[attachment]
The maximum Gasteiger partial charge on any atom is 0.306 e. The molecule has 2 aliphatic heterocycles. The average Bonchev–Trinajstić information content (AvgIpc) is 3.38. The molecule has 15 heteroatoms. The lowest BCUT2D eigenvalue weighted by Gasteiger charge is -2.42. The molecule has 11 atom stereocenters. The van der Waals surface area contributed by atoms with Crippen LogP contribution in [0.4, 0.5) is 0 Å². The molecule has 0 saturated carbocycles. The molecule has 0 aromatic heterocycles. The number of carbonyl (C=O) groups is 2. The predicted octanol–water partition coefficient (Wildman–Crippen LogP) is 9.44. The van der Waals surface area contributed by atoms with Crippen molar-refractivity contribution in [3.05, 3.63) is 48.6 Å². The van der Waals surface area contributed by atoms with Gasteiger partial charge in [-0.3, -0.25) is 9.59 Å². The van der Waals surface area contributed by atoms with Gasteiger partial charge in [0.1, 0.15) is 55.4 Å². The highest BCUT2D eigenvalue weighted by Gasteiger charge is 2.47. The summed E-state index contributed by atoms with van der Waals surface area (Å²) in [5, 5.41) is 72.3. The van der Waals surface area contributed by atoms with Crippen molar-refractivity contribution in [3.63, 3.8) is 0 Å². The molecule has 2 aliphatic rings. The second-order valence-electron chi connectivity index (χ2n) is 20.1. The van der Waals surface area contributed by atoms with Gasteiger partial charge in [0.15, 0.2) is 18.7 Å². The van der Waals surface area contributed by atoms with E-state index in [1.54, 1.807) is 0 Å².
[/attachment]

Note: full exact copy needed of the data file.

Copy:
The maximum Gasteiger partial charge on any atom is 0.306 e. The molecule has 2 aliphatic heterocycles. The average Bonchev–Trinajstić information content (AvgIpc) is 3.38. The molecule has 15 heteroatoms. The lowest BCUT2D eigenvalue weighted by Gasteiger charge is -2.42. The molecule has 11 atom stereocenters. The van der Waals surface area contributed by atoms with Crippen LogP contribution in [0.4, 0.5) is 0 Å². The molecule has 0 saturated carbocycles. The molecule has 0 aromatic heterocycles. The number of carbonyl (C=O) groups is 2. The predicted octanol–water partition coefficient (Wildman–Crippen LogP) is 9.44. The van der Waals surface area contributed by atoms with Crippen molar-refractivity contribution in [3.05, 3.63) is 48.6 Å². The van der Waals surface area contributed by atoms with Gasteiger partial charge in [-0.3, -0.25) is 9.59 Å². The van der Waals surface area contributed by atoms with Gasteiger partial charge in [0.1, 0.15) is 55.4 Å². The highest BCUT2D eigenvalue weighted by Gasteiger charge is 2.47. The summed E-state index contributed by atoms with van der Waals surface area (Å²) in [5, 5.41) is 72.3. The van der Waals surface area contributed by atoms with Crippen molar-refractivity contribution in [3.63, 3.8) is 0 Å². The molecule has 2 aliphatic rings. The second-order valence-electron chi connectivity index (χ2n) is 20.1. The van der Waals surface area contributed by atoms with Gasteiger partial charge in [0.15, 0.2) is 18.7 Å². The van der Waals surface area contributed by atoms with E-state index in [1.54, 1.807) is 0 Å².